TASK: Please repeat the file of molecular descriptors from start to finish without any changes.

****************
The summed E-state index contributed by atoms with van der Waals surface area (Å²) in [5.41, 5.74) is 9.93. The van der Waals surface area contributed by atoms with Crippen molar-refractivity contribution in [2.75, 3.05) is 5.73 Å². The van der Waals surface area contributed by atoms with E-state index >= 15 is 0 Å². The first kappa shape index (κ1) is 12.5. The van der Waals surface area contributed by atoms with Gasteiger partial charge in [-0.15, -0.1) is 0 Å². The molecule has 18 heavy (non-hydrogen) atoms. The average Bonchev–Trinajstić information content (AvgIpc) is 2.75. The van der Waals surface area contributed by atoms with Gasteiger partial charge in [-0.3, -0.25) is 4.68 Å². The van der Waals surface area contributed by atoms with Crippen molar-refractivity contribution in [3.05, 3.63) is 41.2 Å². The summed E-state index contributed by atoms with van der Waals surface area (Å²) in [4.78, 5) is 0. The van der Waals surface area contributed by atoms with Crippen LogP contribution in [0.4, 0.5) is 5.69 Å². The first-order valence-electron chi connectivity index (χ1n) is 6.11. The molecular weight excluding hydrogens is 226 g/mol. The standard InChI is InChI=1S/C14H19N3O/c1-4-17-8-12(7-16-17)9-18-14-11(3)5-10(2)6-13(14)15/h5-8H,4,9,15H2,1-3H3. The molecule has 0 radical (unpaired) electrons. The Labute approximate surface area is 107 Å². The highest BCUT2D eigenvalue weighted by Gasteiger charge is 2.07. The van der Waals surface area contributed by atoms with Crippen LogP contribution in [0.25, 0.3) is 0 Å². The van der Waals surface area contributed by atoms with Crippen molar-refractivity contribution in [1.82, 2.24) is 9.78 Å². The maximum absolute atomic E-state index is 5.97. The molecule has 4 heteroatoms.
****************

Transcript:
The summed E-state index contributed by atoms with van der Waals surface area (Å²) in [5.41, 5.74) is 9.93. The van der Waals surface area contributed by atoms with Crippen molar-refractivity contribution in [2.75, 3.05) is 5.73 Å². The van der Waals surface area contributed by atoms with E-state index >= 15 is 0 Å². The first kappa shape index (κ1) is 12.5. The van der Waals surface area contributed by atoms with Gasteiger partial charge in [-0.15, -0.1) is 0 Å². The molecule has 18 heavy (non-hydrogen) atoms. The average Bonchev–Trinajstić information content (AvgIpc) is 2.75. The van der Waals surface area contributed by atoms with Gasteiger partial charge in [-0.3, -0.25) is 4.68 Å². The van der Waals surface area contributed by atoms with Crippen molar-refractivity contribution in [3.05, 3.63) is 41.2 Å². The summed E-state index contributed by atoms with van der Waals surface area (Å²) in [4.78, 5) is 0. The van der Waals surface area contributed by atoms with Crippen LogP contribution in [0.4, 0.5) is 5.69 Å². The first-order valence-electron chi connectivity index (χ1n) is 6.11. The molecular weight excluding hydrogens is 226 g/mol. The standard InChI is InChI=1S/C14H19N3O/c1-4-17-8-12(7-16-17)9-18-14-11(3)5-10(2)6-13(14)15/h5-8H,4,9,15H2,1-3H3. The molecule has 0 radical (unpaired) electrons. The Labute approximate surface area is 107 Å². The highest BCUT2D eigenvalue weighted by Gasteiger charge is 2.07. The van der Waals surface area contributed by atoms with Crippen LogP contribution in [0.25, 0.3) is 0 Å². The van der Waals surface area contributed by atoms with Crippen molar-refractivity contribution in [1.82, 2.24) is 9.78 Å². The maximum absolute atomic E-state index is 5.97. The molecule has 4 heteroatoms.